The goal of your introduction is to grab your reader’s attention. By starting strong, you’ll be able to reel your readers in and tempt them to read until the end. Write something that will spark your reader’s curiosity and isn’t too generic. Another way to address your essay is with a shocking statistic, for example, “More than 1 million species are at risk of extinction.”
Even if the introduction is supposed to give readers an overview of what you’re going to be talking about, it shouldn’t give everything away. Be as brief as possible so you don’t deter your readers. It doesn’t need to be paragraphs long as you’ll be able to expound on your ideas later on.
5. Be objective and cite sources
Compared to non-academic writing that merely informs readers, academic writing aims to prove a point. It uses evidence that, when taken collectively, coincides with the thesis. With that said, writing academic papers requires you to be objective and back your claims with data.
To illustrate, suppose you’ve been assigned the topic of “virtual events”. A non-academic take on that topic could be about the best content ideas for virtual events. This is because it doesn’t discuss anything that needs to be proven — it simply puts together some suggestions.
On the contrary, an academic approach could discuss why virtual events will continue to rise in popularity even post-pandemic (this can also be considered your thesis). Using data, studies, and statistics, you can then explain why you believe that to be true. For instance, you could cite a study on people’s preference for virtual events and anchor your assertion on that.
6. Edit and edit again
Never — we repeat, never — turn in your work if it hasn’t been reviewed at least twice. Once you’ve completed your piece, read it and then read it again. Since it’s a draft, there are bound to be typos, grammatical errors, punctuation mistakes, and more. You need to proofread your content multiple times to make sure it’s consistent and clear.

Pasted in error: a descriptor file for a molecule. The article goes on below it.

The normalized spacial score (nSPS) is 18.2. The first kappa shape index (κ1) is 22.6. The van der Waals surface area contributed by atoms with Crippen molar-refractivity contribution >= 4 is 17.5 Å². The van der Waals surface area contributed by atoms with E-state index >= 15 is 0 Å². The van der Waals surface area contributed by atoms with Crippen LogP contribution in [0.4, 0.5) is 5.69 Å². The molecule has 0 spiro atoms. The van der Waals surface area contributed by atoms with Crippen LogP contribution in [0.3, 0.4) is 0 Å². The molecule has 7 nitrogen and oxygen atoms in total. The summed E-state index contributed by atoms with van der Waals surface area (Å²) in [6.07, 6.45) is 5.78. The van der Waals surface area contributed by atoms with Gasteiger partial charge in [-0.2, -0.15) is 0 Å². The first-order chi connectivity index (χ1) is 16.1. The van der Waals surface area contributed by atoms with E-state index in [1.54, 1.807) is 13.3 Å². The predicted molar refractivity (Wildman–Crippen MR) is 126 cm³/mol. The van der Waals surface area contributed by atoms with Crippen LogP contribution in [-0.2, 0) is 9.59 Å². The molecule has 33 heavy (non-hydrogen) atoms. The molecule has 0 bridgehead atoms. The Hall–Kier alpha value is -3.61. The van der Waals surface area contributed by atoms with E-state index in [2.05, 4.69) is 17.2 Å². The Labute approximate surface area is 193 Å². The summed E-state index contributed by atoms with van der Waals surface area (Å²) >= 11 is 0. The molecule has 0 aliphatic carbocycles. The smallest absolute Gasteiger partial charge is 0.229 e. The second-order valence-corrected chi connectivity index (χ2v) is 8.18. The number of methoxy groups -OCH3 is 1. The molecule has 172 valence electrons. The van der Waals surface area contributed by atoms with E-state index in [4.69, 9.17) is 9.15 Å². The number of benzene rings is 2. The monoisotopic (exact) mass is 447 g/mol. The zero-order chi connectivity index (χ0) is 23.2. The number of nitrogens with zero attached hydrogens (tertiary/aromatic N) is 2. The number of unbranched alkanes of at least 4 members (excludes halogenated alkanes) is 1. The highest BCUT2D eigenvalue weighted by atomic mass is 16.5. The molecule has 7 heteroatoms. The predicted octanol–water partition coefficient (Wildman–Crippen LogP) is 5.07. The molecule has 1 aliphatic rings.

If you are proofreading it yourself, take a break from your essay after the first draft, and then come back to it only after a day or two. Proofreading immediately after writing makes you more prone to overlooking mistakes. You could also ask professional writers to proofread it for you.
7. Write an attention-grabbing title
If your title does not draw your audience in, they will not read the rest of your essay regardless of how good it is. As a general rule, the title should give the reader an idea of what your essay will be about. It should grab people’s attention, set the tone, and include concepts related to your main topic.
Always write the title last. Coming up with a title can be time-consuming — the time spent crafting a title could be used to do research instead. Write the contents first to have a clear idea of what you want to convey. In most cases, the title will come to you as you write, anyway.
Wow your professors with quality writing
Whether you’re writing an essay to get into college or trying to get an A on your assignment, these tips can make your work the best it can be. We know writing isn’t always easy, but with a bit of practice, it will no longer be a dreaded task but a challenge you’re willing to overcome.